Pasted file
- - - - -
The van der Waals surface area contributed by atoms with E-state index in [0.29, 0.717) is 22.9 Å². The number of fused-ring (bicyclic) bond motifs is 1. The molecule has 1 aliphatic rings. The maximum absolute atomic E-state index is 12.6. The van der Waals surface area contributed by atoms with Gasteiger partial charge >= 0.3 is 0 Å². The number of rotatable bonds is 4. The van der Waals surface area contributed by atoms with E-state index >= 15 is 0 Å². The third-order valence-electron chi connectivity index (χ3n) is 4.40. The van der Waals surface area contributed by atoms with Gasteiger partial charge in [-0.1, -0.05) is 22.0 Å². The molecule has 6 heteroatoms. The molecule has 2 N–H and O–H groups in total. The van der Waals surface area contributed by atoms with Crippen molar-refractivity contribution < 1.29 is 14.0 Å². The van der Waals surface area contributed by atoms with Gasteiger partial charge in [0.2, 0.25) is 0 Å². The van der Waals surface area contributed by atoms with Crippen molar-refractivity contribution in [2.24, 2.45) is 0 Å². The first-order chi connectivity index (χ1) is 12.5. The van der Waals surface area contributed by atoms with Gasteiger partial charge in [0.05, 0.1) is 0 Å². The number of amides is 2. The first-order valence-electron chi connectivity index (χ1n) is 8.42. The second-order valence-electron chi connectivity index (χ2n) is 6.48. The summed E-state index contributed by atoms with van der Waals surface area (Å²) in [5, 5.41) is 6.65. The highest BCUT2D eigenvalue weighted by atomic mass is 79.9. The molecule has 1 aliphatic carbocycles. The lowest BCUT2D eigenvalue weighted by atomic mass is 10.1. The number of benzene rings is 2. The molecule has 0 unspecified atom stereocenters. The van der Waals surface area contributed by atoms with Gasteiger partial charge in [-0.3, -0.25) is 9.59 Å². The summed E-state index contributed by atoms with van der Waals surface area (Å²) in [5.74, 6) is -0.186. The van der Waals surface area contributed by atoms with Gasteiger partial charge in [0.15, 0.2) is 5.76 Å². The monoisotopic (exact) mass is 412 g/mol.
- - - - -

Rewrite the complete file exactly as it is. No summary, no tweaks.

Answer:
The van der Waals surface area contributed by atoms with E-state index in [0.29, 0.717) is 22.9 Å². The number of fused-ring (bicyclic) bond motifs is 1. The molecule has 1 aliphatic rings. The maximum absolute atomic E-state index is 12.6. The van der Waals surface area contributed by atoms with Gasteiger partial charge >= 0.3 is 0 Å². The number of rotatable bonds is 4. The van der Waals surface area contributed by atoms with E-state index >= 15 is 0 Å². The third-order valence-electron chi connectivity index (χ3n) is 4.40. The van der Waals surface area contributed by atoms with Gasteiger partial charge in [-0.1, -0.05) is 22.0 Å². The molecule has 6 heteroatoms. The molecule has 2 N–H and O–H groups in total. The van der Waals surface area contributed by atoms with Crippen molar-refractivity contribution < 1.29 is 14.0 Å². The van der Waals surface area contributed by atoms with Gasteiger partial charge in [0.2, 0.25) is 0 Å². The van der Waals surface area contributed by atoms with Crippen molar-refractivity contribution in [2.24, 2.45) is 0 Å². The first-order chi connectivity index (χ1) is 12.5. The van der Waals surface area contributed by atoms with Gasteiger partial charge in [0.05, 0.1) is 0 Å². The number of amides is 2. The first-order valence-electron chi connectivity index (χ1n) is 8.42. The second-order valence-electron chi connectivity index (χ2n) is 6.48. The summed E-state index contributed by atoms with van der Waals surface area (Å²) in [5, 5.41) is 6.65. The highest BCUT2D eigenvalue weighted by atomic mass is 79.9. The molecule has 1 aliphatic carbocycles. The lowest BCUT2D eigenvalue weighted by atomic mass is 10.1. The number of benzene rings is 2. The molecule has 0 unspecified atom stereocenters. The van der Waals surface area contributed by atoms with Gasteiger partial charge in [-0.3, -0.25) is 9.59 Å². The summed E-state index contributed by atoms with van der Waals surface area (Å²) in [5.74, 6) is -0.186. The van der Waals surface area contributed by atoms with Gasteiger partial charge in [0.15, 0.2) is 5.76 Å². The monoisotopic (exact) mass is 412 g/mol.